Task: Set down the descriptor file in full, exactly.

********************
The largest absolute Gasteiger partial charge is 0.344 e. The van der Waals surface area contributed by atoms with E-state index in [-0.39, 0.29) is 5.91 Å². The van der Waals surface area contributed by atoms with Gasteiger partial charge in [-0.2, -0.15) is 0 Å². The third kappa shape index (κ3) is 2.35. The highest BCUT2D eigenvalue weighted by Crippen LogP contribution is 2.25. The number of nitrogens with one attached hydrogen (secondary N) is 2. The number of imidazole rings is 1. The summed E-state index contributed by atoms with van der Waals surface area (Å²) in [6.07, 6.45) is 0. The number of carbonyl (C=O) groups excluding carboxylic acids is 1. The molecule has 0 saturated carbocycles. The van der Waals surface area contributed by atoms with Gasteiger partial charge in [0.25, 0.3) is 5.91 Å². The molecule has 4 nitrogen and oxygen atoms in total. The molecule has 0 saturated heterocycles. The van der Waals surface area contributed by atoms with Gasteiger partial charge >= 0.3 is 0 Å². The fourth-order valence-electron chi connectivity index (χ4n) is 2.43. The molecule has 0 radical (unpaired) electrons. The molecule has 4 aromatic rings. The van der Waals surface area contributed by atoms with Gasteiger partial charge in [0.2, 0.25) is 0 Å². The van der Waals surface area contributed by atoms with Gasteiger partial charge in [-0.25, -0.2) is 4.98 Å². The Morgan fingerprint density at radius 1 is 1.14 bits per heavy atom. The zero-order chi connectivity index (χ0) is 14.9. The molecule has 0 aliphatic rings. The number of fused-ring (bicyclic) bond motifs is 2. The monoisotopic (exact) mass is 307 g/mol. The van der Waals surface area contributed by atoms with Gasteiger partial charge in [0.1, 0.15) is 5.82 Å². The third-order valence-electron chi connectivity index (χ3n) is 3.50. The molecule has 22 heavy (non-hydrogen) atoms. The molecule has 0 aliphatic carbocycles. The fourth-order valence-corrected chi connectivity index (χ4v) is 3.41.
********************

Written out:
The largest absolute Gasteiger partial charge is 0.344 e. The van der Waals surface area contributed by atoms with E-state index in [-0.39, 0.29) is 5.91 Å². The van der Waals surface area contributed by atoms with Gasteiger partial charge in [-0.2, -0.15) is 0 Å². The third kappa shape index (κ3) is 2.35. The highest BCUT2D eigenvalue weighted by Crippen LogP contribution is 2.25. The number of nitrogens with one attached hydrogen (secondary N) is 2. The number of imidazole rings is 1. The summed E-state index contributed by atoms with van der Waals surface area (Å²) in [6.07, 6.45) is 0. The number of carbonyl (C=O) groups excluding carboxylic acids is 1. The molecule has 0 saturated carbocycles. The van der Waals surface area contributed by atoms with Gasteiger partial charge in [0.25, 0.3) is 5.91 Å². The molecule has 4 nitrogen and oxygen atoms in total. The molecule has 0 saturated heterocycles. The van der Waals surface area contributed by atoms with Gasteiger partial charge >= 0.3 is 0 Å². The fourth-order valence-electron chi connectivity index (χ4n) is 2.43. The molecule has 0 radical (unpaired) electrons. The molecule has 4 aromatic rings. The van der Waals surface area contributed by atoms with Gasteiger partial charge in [0.2, 0.25) is 0 Å². The van der Waals surface area contributed by atoms with Gasteiger partial charge in [-0.25, -0.2) is 4.98 Å². The Morgan fingerprint density at radius 1 is 1.14 bits per heavy atom. The zero-order chi connectivity index (χ0) is 14.9. The molecule has 0 aliphatic rings. The number of fused-ring (bicyclic) bond motifs is 2. The monoisotopic (exact) mass is 307 g/mol. The van der Waals surface area contributed by atoms with Gasteiger partial charge in [0.1, 0.15) is 5.82 Å². The third-order valence-electron chi connectivity index (χ3n) is 3.50. The molecule has 22 heavy (non-hydrogen) atoms. The molecule has 0 aliphatic carbocycles. The fourth-order valence-corrected chi connectivity index (χ4v) is 3.41.